|Home | About Bipolar Disorder | About David Oliver | Bipolar Articles/Stories | Bipolar Success Stories | Blogs and Podcast | Catalog | Contact | Current Bipolar News David Oliver In the News | Donate | Events | FAQ's | FREE Resources | Health Directory | Other Illnesses | Recommended Sites | Site Map | Speaking | Testimonials|
January 26, 2006
Note: One or more of the following articles may require a subscription to view the entire article. We cannot post articles that require a subscription. We are sorry for the inconvenience.
9-Year-Old Taken To Jail Over Fit
Tourette's Symptoms Provoked by Lamotrigine in a Bipolar Patient
Update: Man who threatened SL mayor to get mental test
Puerperal psychosis risk highest after birth of first baby - Study
Family: Bipolar illness led man to leap from jetliner at Fort
Man Charged With Kidnapping Girl In Van
Inside the Premature Brain
Man who killed mom with crossbow sentenced to life
Ex-Lawyer Admits His Guilt in Drunken Driving Fatality
Scientists: Gains May Shape Competition
Can scientists build a better human?
Half of U.S. Workers Face On-the-Job Violence
Photography becomes therapy for project members
Bipolar Disorder - Western Psychiatric Institute And Clinic Seeking
Parents For Research Study
The Chemical Fingerprints of Mental Illness
ValueOptions Realizes Success with Maricopa County Housing Program
Pill-splitting plan could be big cost saver
9.5% of Americans battle depression: 10% of adult women, 4% of men treated with antidepressants.
The Charlotte Observer (Charlotte, North Carolina ) (via Knight-Ridder/Tribune Business News); 1/25/2006
Byline: Karen Garloch
Jan. 25--About 18.8 million American adults, or 9.5 percent of the population, suffer from a depressive order, including major depression and bipolar disorder. And about 10 percent of adult women and 4 percent of men take antidepressants. Antidepressants don't usually cause people to become violent, but violence can result if medicines are inappropriately prescribed. For example, in people with bipolar disorder who are misdiagnosed as depressed, antidepressants can cause mania that could result in violent behavior. Untreated depression can worsen, leading someone to become psychotic, or lose touch with reality, and become violent. Major depression: Characterized by symptoms such as depressed mood, inability to experience pleasure, loss of appetite, loss of energy, inability to sleep and suicidal thoughts. It impairs a person's ability to function and lasts for an extended period.
Treatment: Antidepressants, such as Prozac and Zoloft, may be prescribed, with or without simultaneous psychotherapy. If depression worsens to psychosis, additional anti-psychotic drugs, such as Risperdal and Zyprexa, may be prescribed. Bipolar disorder: Also known as manic-depressive illness. Causes dramatic changes in energy, behavior and mood, from overly happy to sad and back, often with periods of normal mood in between. The highs and lows are called episodes of mania and depression. This can result in damaged relationships, poor job or school performance and suicide. Treatment: Medicines known as mood stabilizers, such as Lithium and Depakote, can help people lead full and productive lives. Other medicines can be added, when necessary, to treat episodes of mania or depression that break through despite the mood stabilizer.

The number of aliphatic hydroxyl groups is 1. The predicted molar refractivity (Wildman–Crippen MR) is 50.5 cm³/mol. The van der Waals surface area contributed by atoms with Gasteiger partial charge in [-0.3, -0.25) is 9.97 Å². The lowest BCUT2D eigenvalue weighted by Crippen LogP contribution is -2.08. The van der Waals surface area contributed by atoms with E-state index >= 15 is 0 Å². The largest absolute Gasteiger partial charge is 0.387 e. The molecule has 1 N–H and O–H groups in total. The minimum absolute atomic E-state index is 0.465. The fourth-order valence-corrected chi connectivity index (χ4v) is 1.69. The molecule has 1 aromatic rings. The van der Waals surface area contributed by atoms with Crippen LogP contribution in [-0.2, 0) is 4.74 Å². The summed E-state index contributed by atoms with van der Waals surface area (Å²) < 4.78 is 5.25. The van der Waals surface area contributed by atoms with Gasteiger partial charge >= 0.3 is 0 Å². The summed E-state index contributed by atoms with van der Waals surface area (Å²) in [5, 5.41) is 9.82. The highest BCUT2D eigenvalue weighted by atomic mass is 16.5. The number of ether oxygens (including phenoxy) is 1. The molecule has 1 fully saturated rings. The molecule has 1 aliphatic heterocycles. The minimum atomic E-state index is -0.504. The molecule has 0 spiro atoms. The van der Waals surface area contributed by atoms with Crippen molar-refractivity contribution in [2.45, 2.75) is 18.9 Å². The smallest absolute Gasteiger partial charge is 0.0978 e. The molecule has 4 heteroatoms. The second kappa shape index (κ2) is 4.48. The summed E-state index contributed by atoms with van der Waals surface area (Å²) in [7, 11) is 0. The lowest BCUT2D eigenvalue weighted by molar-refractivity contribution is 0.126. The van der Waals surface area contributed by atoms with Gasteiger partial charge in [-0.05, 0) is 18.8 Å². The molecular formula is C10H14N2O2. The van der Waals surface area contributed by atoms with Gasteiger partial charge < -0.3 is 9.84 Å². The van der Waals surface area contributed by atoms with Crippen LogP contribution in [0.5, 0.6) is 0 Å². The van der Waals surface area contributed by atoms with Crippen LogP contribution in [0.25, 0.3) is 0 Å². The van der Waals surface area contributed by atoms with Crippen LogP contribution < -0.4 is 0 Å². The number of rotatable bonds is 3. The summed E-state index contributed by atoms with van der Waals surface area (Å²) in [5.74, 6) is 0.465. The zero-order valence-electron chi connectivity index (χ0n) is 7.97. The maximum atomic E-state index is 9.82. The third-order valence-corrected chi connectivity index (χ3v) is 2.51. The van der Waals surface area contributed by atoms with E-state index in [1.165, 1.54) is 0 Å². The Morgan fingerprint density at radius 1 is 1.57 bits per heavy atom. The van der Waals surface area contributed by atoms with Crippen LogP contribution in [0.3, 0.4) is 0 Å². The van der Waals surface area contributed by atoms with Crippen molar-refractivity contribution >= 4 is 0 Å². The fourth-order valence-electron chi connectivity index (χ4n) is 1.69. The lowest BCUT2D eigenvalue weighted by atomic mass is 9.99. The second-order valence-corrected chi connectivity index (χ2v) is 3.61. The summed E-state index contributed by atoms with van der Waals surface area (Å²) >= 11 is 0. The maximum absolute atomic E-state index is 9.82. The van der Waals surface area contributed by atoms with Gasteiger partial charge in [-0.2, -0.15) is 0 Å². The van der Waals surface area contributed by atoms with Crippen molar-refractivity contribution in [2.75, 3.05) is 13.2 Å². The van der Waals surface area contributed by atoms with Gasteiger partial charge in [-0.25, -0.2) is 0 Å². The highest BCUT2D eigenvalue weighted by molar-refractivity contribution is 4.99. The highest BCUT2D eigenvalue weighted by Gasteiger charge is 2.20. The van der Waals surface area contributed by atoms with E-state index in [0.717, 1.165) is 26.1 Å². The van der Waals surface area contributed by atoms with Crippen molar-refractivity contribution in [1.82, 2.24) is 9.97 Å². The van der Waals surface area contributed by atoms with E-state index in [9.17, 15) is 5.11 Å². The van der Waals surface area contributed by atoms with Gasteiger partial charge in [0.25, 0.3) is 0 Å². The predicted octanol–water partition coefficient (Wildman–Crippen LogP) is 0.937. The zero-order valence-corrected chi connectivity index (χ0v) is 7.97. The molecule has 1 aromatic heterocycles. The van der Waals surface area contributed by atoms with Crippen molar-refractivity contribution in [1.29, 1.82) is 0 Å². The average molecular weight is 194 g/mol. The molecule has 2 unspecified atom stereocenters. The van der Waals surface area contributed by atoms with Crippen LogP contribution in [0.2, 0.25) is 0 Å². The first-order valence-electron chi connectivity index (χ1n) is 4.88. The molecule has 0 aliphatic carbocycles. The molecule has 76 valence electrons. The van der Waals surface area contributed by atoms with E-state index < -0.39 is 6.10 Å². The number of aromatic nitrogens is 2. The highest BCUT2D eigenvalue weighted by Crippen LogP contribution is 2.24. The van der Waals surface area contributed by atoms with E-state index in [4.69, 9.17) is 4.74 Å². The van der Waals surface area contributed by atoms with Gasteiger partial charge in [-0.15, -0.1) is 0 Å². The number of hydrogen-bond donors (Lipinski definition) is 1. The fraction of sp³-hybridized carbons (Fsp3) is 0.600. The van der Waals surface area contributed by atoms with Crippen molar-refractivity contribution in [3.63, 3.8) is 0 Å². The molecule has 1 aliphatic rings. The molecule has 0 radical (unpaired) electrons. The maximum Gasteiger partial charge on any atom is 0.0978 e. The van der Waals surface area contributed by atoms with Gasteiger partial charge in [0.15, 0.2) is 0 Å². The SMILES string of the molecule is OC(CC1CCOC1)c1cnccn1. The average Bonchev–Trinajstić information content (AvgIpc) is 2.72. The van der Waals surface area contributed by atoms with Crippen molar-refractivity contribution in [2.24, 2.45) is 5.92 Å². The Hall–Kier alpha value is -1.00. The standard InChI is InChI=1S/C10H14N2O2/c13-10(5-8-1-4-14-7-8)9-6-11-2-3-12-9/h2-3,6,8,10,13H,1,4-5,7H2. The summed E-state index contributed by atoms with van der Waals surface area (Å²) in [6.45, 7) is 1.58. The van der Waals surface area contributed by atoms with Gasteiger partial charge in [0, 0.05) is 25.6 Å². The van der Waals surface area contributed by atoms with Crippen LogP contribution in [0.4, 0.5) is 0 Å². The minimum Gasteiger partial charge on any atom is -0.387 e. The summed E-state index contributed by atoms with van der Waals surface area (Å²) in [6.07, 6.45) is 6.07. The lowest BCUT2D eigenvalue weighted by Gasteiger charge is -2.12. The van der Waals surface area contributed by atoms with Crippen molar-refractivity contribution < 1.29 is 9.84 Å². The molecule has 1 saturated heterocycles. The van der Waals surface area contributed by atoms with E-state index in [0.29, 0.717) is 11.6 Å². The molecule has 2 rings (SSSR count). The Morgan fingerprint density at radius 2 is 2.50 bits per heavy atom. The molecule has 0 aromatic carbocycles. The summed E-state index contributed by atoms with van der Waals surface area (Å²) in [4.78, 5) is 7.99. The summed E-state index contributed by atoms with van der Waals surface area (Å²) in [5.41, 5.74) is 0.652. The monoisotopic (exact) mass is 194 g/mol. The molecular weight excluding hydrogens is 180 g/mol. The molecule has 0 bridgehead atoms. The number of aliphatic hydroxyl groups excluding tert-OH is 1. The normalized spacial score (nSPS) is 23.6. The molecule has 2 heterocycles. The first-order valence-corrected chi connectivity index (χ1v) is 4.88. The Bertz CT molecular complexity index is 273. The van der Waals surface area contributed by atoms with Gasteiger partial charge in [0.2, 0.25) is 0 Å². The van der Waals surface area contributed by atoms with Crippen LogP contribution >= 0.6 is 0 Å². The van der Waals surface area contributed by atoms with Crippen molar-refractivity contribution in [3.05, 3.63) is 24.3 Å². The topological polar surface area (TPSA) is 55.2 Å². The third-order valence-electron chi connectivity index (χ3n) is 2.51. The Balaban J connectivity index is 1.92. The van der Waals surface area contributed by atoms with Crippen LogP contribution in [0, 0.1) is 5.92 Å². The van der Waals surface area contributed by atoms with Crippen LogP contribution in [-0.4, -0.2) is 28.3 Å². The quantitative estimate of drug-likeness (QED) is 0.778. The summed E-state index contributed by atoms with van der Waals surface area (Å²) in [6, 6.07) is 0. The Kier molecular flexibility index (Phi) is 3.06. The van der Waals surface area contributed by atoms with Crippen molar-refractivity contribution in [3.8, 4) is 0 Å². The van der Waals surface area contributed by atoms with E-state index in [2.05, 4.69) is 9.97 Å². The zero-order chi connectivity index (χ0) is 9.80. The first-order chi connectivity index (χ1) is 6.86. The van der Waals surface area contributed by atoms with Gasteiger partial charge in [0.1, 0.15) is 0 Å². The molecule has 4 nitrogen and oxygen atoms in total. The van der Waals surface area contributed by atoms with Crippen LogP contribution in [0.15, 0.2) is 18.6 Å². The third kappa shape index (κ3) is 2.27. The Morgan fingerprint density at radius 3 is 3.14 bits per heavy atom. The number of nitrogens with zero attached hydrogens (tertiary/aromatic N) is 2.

Resources -- National Alliance for the Mentally Ill-Charlotte: Offers information, education and support for families dealing with mental illness; (704) 333-8218 or www.nami-charlotte.org . -- National Institute for Mental Health: Part of the National Institutes of Health in Bethesda, Md.; toll-free (866) 615-6464, www.nimh.nih.gov .
Sources: National Institute of Mental Health, National Center for Health Statistics, and Dr. Ervin Thompson of Carolinas Medical Center-Randolph Road Behavioral Health Services.
Copyright (c) 2006, The Charlotte Observer, N.C.
Distributed by Knight Ridder/Tribune Business News.
For information on republishing this content, contact us at (800) 661-2511 (U.S.), (213) 237-4914 (worldwide), fax (213) 237-6515, or e-mail email@example.com.
COPYRIGHT 2006 The Charlotte Observer
This Week's Bipolar News
Specific gene variants may raise bipolar disorder risk
Suboptimal Serum Lithium Level Monitoring Observed in Older Adults
Click here for all Bipolar News.
The Warning Signs Of An Impending Bipolar Disorder Manic Episode
Bipolar disorder - as the name implies - involves two distinct set of symptoms. One set throws the individual down into the depths of a massive depression. The other places the individual who suffers with bipolar disorder at the top of a peak manic episode.
Most everyone can eventually recognize the warning signs of an impending depressive episode related to bipolar disorder. More likely than not, individuals with bipolar disorder try very hard to avoid it.
However, for many individuals with bipolar disorder, it's more difficult to recognize the signs of an impending manic episode. After all, a manic episode of bipolar disorder can be mistaken in some cases - especially in the very early formation -- for the lifting of the corresponding mood swing of the depression.
Home | About
Bipolar Disorder |
About David Oliver | Bipolar
Articles/Stories | Bipolar
Success Stories | Blogs
and Podcast | Catalog |
| Current Bipolar
David Oliver In the News | Donate | Events | FAQ's | FREE Resources | Health Directory | Other Illnesses | Recommended Sites | Site Map | Speaking | Testimonials
| The information contained
on this web page is not meant to provide medical advice.
Specific medical advice should be obtained from a qualified and licensed health-care practitioner.
There is no warranty that the information is free from all errors and omissions or that it meets any particular standard.
Copyright 2004- 2019 , BipolarCentral.com